CDC lowers cruise ship travel warning again
The Centers for Disease Control and Prevention (CDC) is again lowering the advisory for cruise ship travel.
On Monday, the CDC dropped its cruise ship warning from Level 3: High to Level 2: Moderate, the second major change this year after last month’s drop from Level 4: Very High to Level 3.
According to the CDC, the change “represents the state of the COVID-19 pandemic at this time,” an acknowledgment of how far the health situation has come since the CDC effectively shut down the entire industry during the most of 2020.
The new warning advises travelers to ensure they are up to date with vaccinations before cruise ship travel and to always avoid cruise travel if they are at increased risk of serious illness from COVID-19 and if they are not up to date with vaccines.
“The virus that causes COVID-19 spreads easily between close people on ships, and the risk of contracting COVID-19 on a cruise ship is moderate, even if you are up to date with your COVID vaccinations. -19″, indicates the warning. .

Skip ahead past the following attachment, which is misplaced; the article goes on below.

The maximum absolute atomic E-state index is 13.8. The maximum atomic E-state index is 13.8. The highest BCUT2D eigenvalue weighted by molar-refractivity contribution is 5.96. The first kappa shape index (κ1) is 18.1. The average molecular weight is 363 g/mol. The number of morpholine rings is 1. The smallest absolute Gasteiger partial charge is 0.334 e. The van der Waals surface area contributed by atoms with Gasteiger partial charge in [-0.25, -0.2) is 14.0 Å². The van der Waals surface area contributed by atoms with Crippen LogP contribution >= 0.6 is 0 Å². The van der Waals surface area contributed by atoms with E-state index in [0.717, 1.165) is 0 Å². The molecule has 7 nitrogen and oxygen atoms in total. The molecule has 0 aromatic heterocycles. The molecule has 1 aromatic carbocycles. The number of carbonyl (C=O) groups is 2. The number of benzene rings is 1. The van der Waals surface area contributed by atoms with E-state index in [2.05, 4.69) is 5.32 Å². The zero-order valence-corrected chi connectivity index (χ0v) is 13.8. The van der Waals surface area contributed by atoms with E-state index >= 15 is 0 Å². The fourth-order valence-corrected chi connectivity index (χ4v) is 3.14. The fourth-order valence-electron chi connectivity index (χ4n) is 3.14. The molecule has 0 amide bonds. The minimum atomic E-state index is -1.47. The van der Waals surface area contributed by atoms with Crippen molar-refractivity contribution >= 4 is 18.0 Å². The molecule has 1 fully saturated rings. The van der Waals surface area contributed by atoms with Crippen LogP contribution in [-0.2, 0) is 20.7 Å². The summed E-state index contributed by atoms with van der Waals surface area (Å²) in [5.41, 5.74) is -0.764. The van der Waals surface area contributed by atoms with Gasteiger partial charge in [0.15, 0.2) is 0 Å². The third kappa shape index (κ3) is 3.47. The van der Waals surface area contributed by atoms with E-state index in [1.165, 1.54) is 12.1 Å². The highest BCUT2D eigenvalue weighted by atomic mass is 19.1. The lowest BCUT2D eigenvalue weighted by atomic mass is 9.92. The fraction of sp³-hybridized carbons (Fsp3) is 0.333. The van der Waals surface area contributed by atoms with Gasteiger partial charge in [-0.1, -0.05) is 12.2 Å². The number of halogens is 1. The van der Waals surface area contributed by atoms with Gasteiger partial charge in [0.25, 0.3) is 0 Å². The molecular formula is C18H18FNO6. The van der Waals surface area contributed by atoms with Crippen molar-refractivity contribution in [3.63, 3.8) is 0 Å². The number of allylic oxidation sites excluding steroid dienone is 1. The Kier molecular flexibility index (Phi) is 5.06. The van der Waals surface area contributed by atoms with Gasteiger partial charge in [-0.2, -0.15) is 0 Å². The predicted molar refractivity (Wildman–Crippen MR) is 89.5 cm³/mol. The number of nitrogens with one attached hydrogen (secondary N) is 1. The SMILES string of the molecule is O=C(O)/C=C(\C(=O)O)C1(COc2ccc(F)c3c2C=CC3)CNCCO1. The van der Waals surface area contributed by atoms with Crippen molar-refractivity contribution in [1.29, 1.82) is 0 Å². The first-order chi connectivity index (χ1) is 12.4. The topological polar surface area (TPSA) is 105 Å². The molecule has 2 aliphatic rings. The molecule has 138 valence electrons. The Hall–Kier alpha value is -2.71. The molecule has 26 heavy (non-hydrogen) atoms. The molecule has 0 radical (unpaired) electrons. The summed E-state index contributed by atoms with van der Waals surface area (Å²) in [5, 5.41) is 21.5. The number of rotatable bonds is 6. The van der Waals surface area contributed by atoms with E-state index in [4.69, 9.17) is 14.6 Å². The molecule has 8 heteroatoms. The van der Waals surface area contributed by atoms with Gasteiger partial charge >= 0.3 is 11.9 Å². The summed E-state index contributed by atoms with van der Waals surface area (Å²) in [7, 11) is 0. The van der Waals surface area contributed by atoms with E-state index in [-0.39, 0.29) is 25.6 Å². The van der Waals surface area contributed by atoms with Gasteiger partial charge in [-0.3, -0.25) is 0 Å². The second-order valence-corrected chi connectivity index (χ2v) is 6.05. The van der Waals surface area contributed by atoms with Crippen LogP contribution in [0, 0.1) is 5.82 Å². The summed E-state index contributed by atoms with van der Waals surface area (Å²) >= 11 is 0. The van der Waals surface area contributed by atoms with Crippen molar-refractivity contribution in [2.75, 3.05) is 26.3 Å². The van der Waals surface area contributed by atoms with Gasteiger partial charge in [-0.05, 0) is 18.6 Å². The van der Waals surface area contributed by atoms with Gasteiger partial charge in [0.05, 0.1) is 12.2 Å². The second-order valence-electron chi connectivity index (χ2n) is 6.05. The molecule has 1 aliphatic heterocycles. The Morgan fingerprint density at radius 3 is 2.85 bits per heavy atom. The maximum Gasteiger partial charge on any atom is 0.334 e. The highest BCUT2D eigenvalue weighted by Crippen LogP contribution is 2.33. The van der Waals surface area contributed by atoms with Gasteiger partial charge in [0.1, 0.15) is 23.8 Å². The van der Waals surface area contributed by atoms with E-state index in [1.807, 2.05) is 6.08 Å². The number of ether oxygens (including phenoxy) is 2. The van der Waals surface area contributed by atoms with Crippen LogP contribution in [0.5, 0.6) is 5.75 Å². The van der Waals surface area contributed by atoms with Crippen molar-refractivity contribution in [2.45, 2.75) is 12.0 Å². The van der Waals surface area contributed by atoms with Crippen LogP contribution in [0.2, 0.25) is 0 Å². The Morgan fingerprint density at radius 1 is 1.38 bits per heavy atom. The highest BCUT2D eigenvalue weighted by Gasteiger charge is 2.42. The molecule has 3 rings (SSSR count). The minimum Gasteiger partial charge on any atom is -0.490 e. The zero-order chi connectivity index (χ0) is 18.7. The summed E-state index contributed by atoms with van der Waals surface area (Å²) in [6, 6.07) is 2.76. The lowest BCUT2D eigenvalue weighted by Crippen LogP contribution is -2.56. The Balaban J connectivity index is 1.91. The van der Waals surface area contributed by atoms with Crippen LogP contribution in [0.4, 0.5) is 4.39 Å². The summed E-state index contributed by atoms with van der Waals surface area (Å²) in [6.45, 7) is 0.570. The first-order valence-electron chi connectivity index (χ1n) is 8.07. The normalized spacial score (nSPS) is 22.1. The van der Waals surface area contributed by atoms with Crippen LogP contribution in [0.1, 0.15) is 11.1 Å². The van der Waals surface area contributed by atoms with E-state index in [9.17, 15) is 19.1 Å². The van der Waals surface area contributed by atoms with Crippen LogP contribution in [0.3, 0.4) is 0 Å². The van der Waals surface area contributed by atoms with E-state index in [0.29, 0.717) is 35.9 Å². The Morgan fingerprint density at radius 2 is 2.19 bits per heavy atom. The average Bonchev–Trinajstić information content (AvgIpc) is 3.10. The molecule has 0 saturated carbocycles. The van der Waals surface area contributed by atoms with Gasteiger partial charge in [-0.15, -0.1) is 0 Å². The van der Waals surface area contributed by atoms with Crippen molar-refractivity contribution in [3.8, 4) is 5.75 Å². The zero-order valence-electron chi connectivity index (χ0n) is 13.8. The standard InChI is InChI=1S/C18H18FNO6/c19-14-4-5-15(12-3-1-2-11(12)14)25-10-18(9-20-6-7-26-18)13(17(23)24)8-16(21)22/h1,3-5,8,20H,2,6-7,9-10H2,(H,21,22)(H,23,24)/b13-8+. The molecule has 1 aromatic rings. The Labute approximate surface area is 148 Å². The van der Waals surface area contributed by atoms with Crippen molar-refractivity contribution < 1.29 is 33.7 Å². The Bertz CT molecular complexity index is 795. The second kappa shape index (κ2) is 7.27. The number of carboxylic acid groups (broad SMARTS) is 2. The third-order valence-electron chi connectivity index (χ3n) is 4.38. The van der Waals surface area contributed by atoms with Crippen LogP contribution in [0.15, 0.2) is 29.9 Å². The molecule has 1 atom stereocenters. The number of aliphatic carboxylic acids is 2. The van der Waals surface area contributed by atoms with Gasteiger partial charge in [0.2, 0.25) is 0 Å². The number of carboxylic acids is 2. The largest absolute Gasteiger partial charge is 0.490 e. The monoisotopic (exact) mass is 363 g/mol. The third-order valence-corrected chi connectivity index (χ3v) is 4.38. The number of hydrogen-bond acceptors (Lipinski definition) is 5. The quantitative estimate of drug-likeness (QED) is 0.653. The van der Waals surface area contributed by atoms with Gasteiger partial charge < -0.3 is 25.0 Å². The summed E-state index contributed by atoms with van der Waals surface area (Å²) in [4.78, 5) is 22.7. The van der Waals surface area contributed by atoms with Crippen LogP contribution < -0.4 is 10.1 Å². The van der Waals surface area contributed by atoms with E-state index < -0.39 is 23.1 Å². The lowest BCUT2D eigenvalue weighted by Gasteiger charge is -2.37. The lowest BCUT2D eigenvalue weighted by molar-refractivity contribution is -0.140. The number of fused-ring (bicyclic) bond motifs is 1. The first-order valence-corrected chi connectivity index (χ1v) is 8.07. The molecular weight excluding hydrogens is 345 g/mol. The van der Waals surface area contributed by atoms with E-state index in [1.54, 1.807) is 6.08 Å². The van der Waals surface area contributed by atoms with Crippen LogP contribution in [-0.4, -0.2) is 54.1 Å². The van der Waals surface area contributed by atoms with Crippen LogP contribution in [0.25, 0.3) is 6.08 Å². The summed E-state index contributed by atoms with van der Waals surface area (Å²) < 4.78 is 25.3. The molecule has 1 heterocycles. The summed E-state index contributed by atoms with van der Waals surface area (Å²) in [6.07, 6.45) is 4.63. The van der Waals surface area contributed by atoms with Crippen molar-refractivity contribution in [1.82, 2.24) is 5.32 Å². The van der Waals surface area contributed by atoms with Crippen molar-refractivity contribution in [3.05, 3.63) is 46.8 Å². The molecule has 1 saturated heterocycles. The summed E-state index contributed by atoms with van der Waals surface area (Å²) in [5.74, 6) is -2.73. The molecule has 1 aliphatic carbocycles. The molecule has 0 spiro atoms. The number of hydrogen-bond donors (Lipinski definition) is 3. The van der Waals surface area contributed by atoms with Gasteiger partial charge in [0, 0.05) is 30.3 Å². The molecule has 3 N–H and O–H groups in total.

The CDC still recommends passengers take a COVID-19 test as close to departure time as possible and wear a face mask indoors or in crowded outdoor environments.
Even though the CDC lowered its warning and allowed its Conditional Sailing Order (CSO) to expire in January, cruise ships operating in the United States have all continued to voluntarily participate in the program, which tracks levels of COVID- 19 on board.
A total of 112 cruise ships continue to operate under the CSO, and of these, 108 are considered “highly vaccinated ships”, meaning they sail with at least 95% fully vaccinated travelers. . Most of those 112 ships (56) reported zero COVID-19 cases on board, and only 20 reported enough cases to meet the CDC’s investigation threshold. No ship reported a number at or above the CDC’s investigation threshold, which is infection in more than 0.3% of total passengers or crew.
Yet the cruise ship experience has changed since the pandemic began.